Displacement power cat outboard choice

Discussion in 'Powerboats' started by Russell Brown, Apr 28, 2015.

  1. Russell Brown
    Joined: Jul 2012
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    Russell Brown Junior Member

    I am building an outboard powered catamaran and would like some input on the my choice for an outboard motor. The boat I’m building is a slightly larger sister to a boat I own that is powered by a 15 hp Honda outboard.
    The best way I can show what I’m building is to link to a video of the boat I’m using now.
    https://www.youtube.com/watch?v=41qoqxMVkBU

    The new boat is 3 feet longer, will weigh about the same, and is intended for long range camp cruising. The pod is long enough to be able to sleep aboard behind the driver & passenger seats and the hulls are made from 23 foot long Nigel Irens designed trimaran outrigger hulls.

    The new boat is more than half complete and was designed around the Yamaha 20 hp long shaft.
    The Yamaha was chosen because we have experience with it on our PT Skiff and a good friend has an unbelievable amount of trouble-free hours on one in a single outrigger motorboat I designed.
    Reliability is paramount in the new boat as we intend some open water passages and almost always cruise in remote places. I have done many thousands of miles in the old boat with an old motor, but It’s a bit like flying a single engine plane. We hope to go farther in the new boat.

    The downside to the Yamaha 20 is that it’s a bit of a gas hog, which is contrary to what the boat is all about.

    On the PT Skiff with a Yamaha 20, we carefully measured fuel consumption.
    At full throttle (6000 rpm’s) it burned very close to 2 gph.
    at 5000 rpm’s it burned 1.35 gph.
    at 4000 rpm’s, consumption was .9 gallons per hour.
    This was a new motor when tested and possibly the fuel consumption got better, but I am used to much better economy with the Honda 15 on the old boat.

    The Water Bug (in the video) burns just over 1 gallon per hour with the Honda 15 at close to full throttle (15 knots), but with the throttle backed well off the consumption is closer to 1/2 gallon per hour (at about 12 knots). The beauty of this kind of displacement hulled motorboat seems to be that the half throttle speed is quite high in relation to full throttle speed.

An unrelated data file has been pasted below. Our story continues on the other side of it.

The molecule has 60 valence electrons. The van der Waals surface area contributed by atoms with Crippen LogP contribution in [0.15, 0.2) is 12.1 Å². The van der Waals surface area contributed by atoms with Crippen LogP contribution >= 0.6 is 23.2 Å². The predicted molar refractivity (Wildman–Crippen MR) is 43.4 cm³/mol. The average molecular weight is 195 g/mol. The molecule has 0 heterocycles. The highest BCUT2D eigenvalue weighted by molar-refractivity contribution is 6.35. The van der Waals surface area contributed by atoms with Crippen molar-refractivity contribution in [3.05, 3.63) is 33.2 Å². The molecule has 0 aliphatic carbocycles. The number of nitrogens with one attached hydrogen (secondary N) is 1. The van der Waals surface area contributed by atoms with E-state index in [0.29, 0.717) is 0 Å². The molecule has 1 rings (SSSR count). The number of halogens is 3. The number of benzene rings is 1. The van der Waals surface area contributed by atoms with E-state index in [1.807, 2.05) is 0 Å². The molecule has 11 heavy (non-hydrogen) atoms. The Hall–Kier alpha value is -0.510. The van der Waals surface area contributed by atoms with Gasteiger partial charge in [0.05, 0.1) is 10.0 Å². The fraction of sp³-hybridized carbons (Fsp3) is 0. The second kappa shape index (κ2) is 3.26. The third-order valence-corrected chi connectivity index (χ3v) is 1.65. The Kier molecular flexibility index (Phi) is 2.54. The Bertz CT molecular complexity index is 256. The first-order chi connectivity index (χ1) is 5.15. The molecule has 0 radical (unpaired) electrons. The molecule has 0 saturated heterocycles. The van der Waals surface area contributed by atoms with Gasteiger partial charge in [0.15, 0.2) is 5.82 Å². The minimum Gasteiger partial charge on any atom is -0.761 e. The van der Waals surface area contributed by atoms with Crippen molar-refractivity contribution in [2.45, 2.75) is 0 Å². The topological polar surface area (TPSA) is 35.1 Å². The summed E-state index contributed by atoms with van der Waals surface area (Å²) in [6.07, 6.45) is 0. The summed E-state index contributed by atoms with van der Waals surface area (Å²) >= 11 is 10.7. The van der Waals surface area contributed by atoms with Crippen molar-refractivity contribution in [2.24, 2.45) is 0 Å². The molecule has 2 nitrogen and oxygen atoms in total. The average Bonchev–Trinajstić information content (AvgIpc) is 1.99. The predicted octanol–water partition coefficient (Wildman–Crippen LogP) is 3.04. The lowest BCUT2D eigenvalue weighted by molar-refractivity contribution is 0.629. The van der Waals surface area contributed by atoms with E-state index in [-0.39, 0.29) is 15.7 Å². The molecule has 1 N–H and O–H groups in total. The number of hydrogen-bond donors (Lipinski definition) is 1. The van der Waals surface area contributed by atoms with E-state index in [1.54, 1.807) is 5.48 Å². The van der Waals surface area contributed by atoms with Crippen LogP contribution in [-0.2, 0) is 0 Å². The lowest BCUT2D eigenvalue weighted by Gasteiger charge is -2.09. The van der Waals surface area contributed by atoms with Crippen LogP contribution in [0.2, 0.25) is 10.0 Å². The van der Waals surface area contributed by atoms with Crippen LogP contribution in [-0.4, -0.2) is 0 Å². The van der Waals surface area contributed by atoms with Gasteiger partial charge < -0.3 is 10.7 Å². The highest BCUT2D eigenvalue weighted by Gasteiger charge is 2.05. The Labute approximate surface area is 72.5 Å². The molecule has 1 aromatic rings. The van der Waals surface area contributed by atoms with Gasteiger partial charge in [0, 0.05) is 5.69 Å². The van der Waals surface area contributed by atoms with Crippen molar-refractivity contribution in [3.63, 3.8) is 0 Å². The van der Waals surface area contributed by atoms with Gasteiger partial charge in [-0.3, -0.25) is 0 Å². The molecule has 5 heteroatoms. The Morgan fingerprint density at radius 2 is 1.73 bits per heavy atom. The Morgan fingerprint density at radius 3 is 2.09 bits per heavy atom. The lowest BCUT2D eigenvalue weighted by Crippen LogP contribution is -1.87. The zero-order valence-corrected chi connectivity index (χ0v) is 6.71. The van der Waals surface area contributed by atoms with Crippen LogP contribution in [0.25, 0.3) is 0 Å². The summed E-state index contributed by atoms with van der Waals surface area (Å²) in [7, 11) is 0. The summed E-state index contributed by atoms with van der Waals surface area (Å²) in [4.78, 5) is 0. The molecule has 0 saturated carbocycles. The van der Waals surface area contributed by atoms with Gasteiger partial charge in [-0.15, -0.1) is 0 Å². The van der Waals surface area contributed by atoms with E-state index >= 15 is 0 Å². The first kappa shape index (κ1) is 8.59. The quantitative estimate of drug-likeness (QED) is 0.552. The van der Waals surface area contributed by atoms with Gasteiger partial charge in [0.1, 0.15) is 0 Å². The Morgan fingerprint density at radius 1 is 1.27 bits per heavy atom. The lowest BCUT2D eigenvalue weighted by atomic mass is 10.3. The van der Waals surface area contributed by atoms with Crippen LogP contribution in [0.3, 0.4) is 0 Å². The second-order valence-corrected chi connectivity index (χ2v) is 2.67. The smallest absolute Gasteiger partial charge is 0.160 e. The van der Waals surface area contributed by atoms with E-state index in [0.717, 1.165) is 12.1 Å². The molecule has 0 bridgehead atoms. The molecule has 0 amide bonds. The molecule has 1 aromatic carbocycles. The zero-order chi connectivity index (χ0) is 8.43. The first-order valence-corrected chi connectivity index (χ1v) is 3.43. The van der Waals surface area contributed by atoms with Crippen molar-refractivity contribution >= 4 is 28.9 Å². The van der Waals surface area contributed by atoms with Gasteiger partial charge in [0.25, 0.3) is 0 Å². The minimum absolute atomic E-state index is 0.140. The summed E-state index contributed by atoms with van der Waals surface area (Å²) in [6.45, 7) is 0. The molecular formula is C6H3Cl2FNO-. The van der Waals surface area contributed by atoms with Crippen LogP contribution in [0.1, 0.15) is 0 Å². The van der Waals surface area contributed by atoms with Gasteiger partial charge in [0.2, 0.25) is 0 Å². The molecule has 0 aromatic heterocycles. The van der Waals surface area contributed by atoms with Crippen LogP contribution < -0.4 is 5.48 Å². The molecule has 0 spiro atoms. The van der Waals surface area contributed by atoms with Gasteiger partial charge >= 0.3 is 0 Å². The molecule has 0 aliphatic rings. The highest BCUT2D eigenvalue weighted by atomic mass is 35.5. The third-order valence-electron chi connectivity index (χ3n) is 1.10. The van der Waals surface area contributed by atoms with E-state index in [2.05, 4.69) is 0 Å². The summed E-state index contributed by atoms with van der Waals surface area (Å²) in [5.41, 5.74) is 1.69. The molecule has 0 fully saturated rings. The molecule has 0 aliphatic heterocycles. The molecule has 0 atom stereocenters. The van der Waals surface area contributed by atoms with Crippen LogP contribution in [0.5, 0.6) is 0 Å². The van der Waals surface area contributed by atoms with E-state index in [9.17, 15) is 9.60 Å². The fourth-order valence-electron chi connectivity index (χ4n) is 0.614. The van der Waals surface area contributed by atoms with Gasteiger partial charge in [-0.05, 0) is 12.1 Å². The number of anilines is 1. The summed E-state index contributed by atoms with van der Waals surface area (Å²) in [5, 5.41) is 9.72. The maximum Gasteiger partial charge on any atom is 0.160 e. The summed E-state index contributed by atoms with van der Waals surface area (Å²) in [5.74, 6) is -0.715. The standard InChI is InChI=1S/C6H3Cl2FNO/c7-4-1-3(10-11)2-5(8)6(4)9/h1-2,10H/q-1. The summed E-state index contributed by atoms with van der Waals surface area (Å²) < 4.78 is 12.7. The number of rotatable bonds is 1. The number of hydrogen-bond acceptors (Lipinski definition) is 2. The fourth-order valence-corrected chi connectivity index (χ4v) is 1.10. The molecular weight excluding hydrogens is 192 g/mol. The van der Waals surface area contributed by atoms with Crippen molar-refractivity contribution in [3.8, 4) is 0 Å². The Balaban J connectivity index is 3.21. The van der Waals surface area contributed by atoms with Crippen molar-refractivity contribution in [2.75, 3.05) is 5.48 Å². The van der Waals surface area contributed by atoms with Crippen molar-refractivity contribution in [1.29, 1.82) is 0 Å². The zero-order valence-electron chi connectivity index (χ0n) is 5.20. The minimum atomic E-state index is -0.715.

Unfortunately it seems that there is not much effort put into fuel efficiency for motors this small.
    Fuel injection seems to kick in at 25 or 30 hp in most outboards and I don’t want that much power nor can I afford the weight of a bigger outboard.

    Is there some kind of magic here that I’m missing? Is the Yamaha 20 about as good as I’ll find for fuel economy in a 20 hp outboard motor?

    I can’t put an inboard in this boat and I’m not interested in hybrid power, but I would very much appreciate input about fuel consumption and reliability of outboards in the 20 hp range.

    Thanks, Russell
     
  2. Mr Efficiency
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    Mr Efficiency Senior Member

    Doesn't look like a "gas hog" to me. It sounds as though you want what you see as lower fuel consumption from a Honda ( I think that is doubtful, or if is the case, won't be much different), but are attracted to what you see as greater reliablity from a Yamaha ( again, that is something that would be hard to establish as fact). So you want a Yamahonda, which isn't in production !
     
  3. rasorinc
    Joined: Nov 2007
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    rasorinc Senior Member

    How does the new Yamaha 20 stats compare to a new Honda 20, a new Tohatsu 20, and a new Mercury 20 though I believe Tohatsu makes that size for Merc.